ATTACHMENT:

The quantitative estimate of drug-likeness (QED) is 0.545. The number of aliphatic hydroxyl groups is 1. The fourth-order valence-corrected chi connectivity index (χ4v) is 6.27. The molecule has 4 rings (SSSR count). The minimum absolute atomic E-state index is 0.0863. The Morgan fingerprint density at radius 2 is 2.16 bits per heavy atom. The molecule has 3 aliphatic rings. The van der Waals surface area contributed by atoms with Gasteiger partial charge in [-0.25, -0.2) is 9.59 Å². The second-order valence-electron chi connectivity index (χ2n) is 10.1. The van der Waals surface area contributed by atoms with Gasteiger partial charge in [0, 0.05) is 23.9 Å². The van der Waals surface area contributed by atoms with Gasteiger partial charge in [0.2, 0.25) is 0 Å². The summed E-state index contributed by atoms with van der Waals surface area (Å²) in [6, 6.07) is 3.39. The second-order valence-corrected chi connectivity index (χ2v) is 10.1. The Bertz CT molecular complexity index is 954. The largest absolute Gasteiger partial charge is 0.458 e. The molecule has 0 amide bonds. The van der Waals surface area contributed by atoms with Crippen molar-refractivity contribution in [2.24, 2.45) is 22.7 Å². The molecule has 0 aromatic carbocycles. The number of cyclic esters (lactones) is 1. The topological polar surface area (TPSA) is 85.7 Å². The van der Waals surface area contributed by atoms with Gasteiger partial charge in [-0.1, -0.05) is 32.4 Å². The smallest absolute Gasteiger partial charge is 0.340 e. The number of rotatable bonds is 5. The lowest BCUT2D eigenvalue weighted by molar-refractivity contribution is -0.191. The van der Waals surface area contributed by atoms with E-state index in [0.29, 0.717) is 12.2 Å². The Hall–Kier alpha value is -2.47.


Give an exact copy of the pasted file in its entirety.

The quantitative estimate of drug-likeness (QED) is 0.545. The number of aliphatic hydroxyl groups is 1. The fourth-order valence-corrected chi connectivity index (χ4v) is 6.27. The molecule has 4 rings (SSSR count). The minimum absolute atomic E-state index is 0.0863. The Morgan fingerprint density at radius 2 is 2.16 bits per heavy atom. The molecule has 3 aliphatic rings. The van der Waals surface area contributed by atoms with Gasteiger partial charge in [-0.25, -0.2) is 9.59 Å². The second-order valence-electron chi connectivity index (χ2n) is 10.1. The van der Waals surface area contributed by atoms with Gasteiger partial charge in [0, 0.05) is 23.9 Å². The van der Waals surface area contributed by atoms with Gasteiger partial charge in [0.2, 0.25) is 0 Å². The summed E-state index contributed by atoms with van der Waals surface area (Å²) in [6, 6.07) is 3.39. The second-order valence-corrected chi connectivity index (χ2v) is 10.1. The Bertz CT molecular complexity index is 954. The largest absolute Gasteiger partial charge is 0.458 e. The molecule has 0 amide bonds. The van der Waals surface area contributed by atoms with Crippen molar-refractivity contribution in [2.24, 2.45) is 22.7 Å². The molecule has 0 aromatic carbocycles. The number of cyclic esters (lactones) is 1. The topological polar surface area (TPSA) is 85.7 Å². The van der Waals surface area contributed by atoms with Gasteiger partial charge in [-0.1, -0.05) is 32.4 Å². The smallest absolute Gasteiger partial charge is 0.340 e. The number of rotatable bonds is 5. The lowest BCUT2D eigenvalue weighted by molar-refractivity contribution is -0.191. The van der Waals surface area contributed by atoms with E-state index in [0.29, 0.717) is 12.2 Å². The Hall–Kier alpha value is -2.47.